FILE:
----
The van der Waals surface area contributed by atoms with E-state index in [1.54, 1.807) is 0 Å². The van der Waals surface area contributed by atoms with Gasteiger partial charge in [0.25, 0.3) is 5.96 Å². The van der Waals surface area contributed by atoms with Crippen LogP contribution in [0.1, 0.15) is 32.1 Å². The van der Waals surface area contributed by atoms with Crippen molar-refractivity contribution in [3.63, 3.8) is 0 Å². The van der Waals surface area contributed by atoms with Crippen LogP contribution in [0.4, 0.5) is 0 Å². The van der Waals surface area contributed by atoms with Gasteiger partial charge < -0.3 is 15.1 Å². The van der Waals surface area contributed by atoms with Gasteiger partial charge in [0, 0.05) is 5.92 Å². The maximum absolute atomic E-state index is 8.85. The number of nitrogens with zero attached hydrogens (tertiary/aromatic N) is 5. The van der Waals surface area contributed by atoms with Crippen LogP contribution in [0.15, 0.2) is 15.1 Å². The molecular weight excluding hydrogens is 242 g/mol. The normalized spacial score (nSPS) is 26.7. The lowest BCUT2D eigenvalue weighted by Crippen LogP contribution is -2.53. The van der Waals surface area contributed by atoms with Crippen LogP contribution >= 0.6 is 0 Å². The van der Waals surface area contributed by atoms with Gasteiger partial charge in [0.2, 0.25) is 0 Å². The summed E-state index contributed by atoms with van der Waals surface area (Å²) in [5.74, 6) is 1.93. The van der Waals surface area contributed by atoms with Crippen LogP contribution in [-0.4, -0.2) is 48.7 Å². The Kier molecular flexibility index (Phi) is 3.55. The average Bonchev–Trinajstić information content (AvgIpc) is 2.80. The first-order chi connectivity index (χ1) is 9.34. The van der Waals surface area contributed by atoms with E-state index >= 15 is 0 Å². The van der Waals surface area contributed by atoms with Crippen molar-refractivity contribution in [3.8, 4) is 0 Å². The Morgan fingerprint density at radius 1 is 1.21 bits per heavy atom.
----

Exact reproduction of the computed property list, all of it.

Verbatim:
The van der Waals surface area contributed by atoms with E-state index in [1.54, 1.807) is 0 Å². The van der Waals surface area contributed by atoms with Gasteiger partial charge in [0.25, 0.3) is 5.96 Å². The van der Waals surface area contributed by atoms with Crippen LogP contribution in [0.1, 0.15) is 32.1 Å². The van der Waals surface area contributed by atoms with Crippen molar-refractivity contribution in [3.63, 3.8) is 0 Å². The van der Waals surface area contributed by atoms with Crippen LogP contribution in [0.4, 0.5) is 0 Å². The van der Waals surface area contributed by atoms with Gasteiger partial charge < -0.3 is 15.1 Å². The van der Waals surface area contributed by atoms with Gasteiger partial charge in [0, 0.05) is 5.92 Å². The maximum absolute atomic E-state index is 8.85. The number of nitrogens with zero attached hydrogens (tertiary/aromatic N) is 5. The van der Waals surface area contributed by atoms with Crippen LogP contribution in [0.15, 0.2) is 15.1 Å². The molecular weight excluding hydrogens is 242 g/mol. The normalized spacial score (nSPS) is 26.7. The lowest BCUT2D eigenvalue weighted by Crippen LogP contribution is -2.53. The van der Waals surface area contributed by atoms with Crippen LogP contribution >= 0.6 is 0 Å². The van der Waals surface area contributed by atoms with Gasteiger partial charge in [0.2, 0.25) is 0 Å². The summed E-state index contributed by atoms with van der Waals surface area (Å²) in [5.74, 6) is 1.93. The van der Waals surface area contributed by atoms with Crippen LogP contribution in [-0.4, -0.2) is 48.7 Å². The Kier molecular flexibility index (Phi) is 3.55. The average Bonchev–Trinajstić information content (AvgIpc) is 2.80. The first-order chi connectivity index (χ1) is 9.34. The van der Waals surface area contributed by atoms with E-state index >= 15 is 0 Å². The van der Waals surface area contributed by atoms with Crippen molar-refractivity contribution in [3.8, 4) is 0 Å². The Morgan fingerprint density at radius 1 is 1.21 bits per heavy atom.